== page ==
Methodists opened the ordained ministry to women in 1956, and today female ministers account for about 20 percent of the clergy in the denomination. And 14 bishops heading the 50 U.S. regional jurisdictions of the United Methodist Church are women—28 percent of the total.
In the nearly 500 years since the Church of England split with the Roman Catholic Church, a fair number of converts have crossed from one church to the other. Still, the path can be rocky, as Alberto Cutié—the most recent high-profile convert—discovered on May 28 when he left Catholicism to join the Episcopal Church.
A North Carolina Baptist church has called its second woman pastor—an act that is still rare among Baptist moderates, despite the fact that virtually all moderate and progressive Baptist institutions support women’s eligibility for the ministry.
Franklin H. Littell, who pioneered research studies on the Nazi Holocaust and on the history of Anabaptists, died at age 92 in his home in Merion Station, Pennsylvania, on May 23. His graduate seminar on the German church struggle and the Holocaust at Emory University in 1959 was said to be the first Holocaust course taught in America.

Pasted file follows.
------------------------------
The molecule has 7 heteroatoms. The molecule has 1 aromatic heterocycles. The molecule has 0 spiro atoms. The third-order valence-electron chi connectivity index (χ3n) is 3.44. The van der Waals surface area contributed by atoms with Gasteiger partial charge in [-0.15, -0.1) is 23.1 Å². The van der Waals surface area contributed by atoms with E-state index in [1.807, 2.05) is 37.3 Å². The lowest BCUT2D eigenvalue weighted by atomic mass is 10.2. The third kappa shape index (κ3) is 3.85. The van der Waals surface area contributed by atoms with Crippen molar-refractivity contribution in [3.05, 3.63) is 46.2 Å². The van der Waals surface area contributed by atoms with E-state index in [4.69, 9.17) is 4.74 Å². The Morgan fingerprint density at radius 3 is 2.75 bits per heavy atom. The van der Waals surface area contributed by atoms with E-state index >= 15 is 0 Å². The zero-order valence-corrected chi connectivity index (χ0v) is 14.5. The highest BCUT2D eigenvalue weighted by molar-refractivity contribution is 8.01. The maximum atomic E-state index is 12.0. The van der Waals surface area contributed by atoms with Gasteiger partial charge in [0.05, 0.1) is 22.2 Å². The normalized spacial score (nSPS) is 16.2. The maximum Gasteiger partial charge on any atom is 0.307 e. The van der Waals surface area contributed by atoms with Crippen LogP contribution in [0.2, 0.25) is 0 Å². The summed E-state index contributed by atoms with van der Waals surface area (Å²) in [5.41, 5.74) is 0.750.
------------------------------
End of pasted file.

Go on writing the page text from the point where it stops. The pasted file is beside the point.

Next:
President Obama has nominated Latino theologian Miguel H. Diaz as the next U.S. ambassador to the Vatican. Diaz is a professor of theology at the College of Saint Benedict and Saint John’s University in Minnesota.
If the May 27 nomination is approved by the Senate, Diaz, 45, would be the
Photographer Toni Greaves first visited the Dominican Monastery of Our Lady of the Rosary in Summit, New Jersey, in 2008. She was accompanying a writer working on an article about how nuns were using the Internet to promote their communities. Greaves was so taken by the vibrant life she saw in the monastery that she visited the place repeatedly over the next seven years and documented one sister’s journey toward final vows. Greaves’s book of images, Radical Love, came out last month (New York Times, September 5).